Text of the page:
• Compliance with qualifying state or local licensing requirements

Those wanting to comment on the deadline delay can do so online at http://www.regulations.gov , by fax to the OSHA Docket Office at (202) 693–1648, or by mail to OSHA Docket Office, RIN No. 1218–AC86, Technical Data Center, Room N–3508, OSHA, U.S. Department of Labor, 200 Constitution Ave. NW., Washington, DC 20210.

Comments must be submitted by Sept. 29, 2017.

For all of your occupational safety and health needs, contact the experts at SCT by calling 1-800-204-1729.

Labor Department Releases Updated OSHA Agenda

The Department of Labor recently released its newly updated regulatory agenda. The agenda, which outlines and provides timelines for all government regulations, includes 14 OSHA items that are in the pre-rule, proposed rule, or final rule stage.

Typically, the agenda is published two times per year.

According to the new agenda’s introduction, this plan “represents the beginning of fundamental regulatory reform and a reorientation toward reducing unnecessary regulatory burden on the American people.”

The 14 OSHA items on the current agenda are:

Pre-Rule Stage

  • Communication Tower Safety
  • Mechanical Power Presses Update
  • Powered Industrial Trucks
  • Lockout/Tagout Update
  • Blood Lead Level for Medical Removal

Proposed Stage

  • Occupational Exposure to Beryllium
  • Quantitative Fit Testing Protocol: Amendment to the Final Rule on Respiratory Protection
  • Crane Operator Qualification in Construction
  • Cranes and Derricks in Construction: Exemption Expansions for Railroad Roadway Work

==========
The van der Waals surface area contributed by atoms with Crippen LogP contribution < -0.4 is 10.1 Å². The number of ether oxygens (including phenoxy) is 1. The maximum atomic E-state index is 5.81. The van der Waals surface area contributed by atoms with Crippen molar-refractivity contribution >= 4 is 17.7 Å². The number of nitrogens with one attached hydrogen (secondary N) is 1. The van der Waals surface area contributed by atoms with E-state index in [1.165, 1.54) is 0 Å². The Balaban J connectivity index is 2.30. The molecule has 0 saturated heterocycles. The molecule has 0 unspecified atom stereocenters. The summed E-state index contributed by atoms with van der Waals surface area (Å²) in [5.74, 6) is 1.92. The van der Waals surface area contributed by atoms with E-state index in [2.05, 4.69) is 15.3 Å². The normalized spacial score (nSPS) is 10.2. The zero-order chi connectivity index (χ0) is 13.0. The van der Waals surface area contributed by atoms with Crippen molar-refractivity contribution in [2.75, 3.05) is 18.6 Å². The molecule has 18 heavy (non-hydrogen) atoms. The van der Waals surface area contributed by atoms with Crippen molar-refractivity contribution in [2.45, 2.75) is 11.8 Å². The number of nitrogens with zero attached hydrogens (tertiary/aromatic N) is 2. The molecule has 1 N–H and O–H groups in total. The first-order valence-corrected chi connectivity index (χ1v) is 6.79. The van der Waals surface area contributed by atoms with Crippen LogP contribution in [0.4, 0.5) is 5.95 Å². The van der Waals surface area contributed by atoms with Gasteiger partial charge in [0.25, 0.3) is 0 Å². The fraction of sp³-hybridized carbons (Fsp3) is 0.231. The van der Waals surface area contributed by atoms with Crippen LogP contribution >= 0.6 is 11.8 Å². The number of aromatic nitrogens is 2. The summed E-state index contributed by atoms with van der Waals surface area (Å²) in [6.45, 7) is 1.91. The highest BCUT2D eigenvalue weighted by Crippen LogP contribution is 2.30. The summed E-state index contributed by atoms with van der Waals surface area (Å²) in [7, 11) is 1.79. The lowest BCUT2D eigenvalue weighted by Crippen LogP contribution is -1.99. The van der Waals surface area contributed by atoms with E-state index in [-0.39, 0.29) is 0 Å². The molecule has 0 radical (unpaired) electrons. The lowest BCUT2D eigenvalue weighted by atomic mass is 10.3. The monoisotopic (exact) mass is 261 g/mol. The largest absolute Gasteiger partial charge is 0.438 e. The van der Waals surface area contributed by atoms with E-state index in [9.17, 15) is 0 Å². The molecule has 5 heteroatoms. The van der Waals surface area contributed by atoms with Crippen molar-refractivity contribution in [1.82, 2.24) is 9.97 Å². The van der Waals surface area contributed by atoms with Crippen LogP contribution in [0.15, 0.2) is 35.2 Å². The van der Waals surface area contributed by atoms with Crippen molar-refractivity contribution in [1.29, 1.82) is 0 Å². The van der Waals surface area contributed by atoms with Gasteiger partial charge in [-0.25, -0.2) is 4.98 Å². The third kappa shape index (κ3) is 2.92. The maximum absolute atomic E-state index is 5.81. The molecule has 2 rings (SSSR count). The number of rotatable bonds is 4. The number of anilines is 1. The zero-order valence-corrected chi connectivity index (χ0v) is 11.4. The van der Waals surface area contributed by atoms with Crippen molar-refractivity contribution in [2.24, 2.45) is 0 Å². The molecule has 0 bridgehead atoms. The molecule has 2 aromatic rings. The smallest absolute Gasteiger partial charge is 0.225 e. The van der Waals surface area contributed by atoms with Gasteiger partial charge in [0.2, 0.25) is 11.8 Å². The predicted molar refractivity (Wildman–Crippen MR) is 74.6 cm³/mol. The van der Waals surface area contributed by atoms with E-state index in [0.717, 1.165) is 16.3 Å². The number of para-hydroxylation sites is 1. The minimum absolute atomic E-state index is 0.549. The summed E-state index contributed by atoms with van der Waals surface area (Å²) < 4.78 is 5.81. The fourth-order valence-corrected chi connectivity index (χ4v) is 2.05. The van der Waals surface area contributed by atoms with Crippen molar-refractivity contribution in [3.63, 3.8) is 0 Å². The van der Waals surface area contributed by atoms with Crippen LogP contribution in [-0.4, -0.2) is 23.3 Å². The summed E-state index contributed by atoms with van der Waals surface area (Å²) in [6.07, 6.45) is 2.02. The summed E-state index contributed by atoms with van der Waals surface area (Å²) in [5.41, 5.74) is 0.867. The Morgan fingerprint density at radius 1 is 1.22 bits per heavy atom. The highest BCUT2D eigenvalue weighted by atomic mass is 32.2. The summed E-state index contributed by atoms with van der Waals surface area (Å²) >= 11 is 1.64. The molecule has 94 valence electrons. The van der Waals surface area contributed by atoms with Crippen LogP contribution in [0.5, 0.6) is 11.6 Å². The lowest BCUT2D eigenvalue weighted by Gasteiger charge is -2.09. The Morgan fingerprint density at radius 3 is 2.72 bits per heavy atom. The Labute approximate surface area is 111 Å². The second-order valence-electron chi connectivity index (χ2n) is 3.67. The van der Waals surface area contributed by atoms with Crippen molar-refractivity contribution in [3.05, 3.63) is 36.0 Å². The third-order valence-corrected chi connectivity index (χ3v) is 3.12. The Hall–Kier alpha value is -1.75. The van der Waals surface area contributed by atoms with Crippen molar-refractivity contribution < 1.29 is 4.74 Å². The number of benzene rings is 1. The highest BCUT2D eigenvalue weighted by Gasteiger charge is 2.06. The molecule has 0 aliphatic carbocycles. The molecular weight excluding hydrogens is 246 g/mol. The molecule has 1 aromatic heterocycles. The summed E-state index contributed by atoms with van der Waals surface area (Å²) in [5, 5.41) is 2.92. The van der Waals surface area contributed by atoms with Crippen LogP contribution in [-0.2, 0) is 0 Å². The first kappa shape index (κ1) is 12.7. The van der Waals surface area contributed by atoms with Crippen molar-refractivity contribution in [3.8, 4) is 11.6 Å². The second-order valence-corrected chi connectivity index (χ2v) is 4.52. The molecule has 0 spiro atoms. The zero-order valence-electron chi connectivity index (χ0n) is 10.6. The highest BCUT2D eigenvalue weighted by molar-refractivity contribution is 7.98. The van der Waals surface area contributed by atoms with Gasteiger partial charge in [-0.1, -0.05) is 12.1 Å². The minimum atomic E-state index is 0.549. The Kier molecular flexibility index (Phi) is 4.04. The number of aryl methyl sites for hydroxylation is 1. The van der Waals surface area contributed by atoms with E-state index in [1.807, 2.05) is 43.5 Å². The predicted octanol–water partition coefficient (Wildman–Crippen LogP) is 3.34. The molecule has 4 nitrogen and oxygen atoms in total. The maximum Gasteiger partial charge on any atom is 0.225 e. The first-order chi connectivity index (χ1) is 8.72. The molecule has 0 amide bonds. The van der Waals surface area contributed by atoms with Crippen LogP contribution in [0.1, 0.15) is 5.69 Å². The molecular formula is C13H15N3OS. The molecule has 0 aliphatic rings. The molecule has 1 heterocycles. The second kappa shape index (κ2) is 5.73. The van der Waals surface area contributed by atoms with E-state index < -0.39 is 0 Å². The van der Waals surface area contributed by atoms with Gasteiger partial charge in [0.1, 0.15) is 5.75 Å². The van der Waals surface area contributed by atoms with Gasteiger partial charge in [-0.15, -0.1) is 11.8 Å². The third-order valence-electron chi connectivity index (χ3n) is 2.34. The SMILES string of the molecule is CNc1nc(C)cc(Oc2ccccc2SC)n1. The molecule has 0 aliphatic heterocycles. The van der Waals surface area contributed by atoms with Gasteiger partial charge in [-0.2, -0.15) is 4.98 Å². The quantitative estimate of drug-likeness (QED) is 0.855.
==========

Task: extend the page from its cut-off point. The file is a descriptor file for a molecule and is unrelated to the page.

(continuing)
• Technical Corrections to 16 OSHA Standards
  • Puerto Rico State Plan
  • Improve Tracking of Workplace Injuries and Illnesses
  • Tracking of Workplace Injuries and Illnesses

Final Stage

  • Standards Improvement Project IV

To view the Fall 2016 Agenda to compare how things have changed, click here. 

Ask the Experts: Silica

We have another Ask the Experts segment, this time featuring SCT Regional Director Tom Bielema.

During his time working for OSHA, Mr. Bielema helped develop the new silica standard. The new rule went into effect in June 2016, but the enforcement date in construction of Sept. 23, 2017, is quickly approaching. Mr. Bielema’s most recent position with OSHA was as Area Director for the Peoria, IL, office.

Watch our conversation with Mr. Bielema to find out more details about who is impacted by the new rule, what you need to do to become OSHA compliant, and how to best protect your employees.

Did you catch our first Ask the Experts video featuring SCT Vice President of Engineering Services and former OSHA Regional Director Nick Walters? Click here to watch Mr. Walters detail the new Walking-Working Surfaces Standard.

If you want to talk to Mr. Walters, Mr. Bielema, or any of our other OSHA Experts, contact us today at 1-800-204-1729 or use our online contact page.

OSHA electronic reporting to be accepted starting August 1

Starting August 1, 2017, companies eager to get a jumpstart on OSHA’s electronic reporting requirements can submit their completed 2016 OSHA Form 300A through the administration’s Injury Tracking Application (ITA) webpage.

In June 2017, the Occupational Safety and Health Administration (OSHA) notified the business community that it was extending the deadline for submitting the electronic records to December 1, 2017, “to allow affected entities sufficient time to familiarize themselves with the electronic reporting system, and to provide the new administration an opportunity to review the new electronic reporting requirements prior to their implementation.”

In 2016, OSHA–under the previous administration–implemented a new final rule requiring some employers to electronically send injury and illness data directly to the agency, which would be publicly posted on OSHA’s website.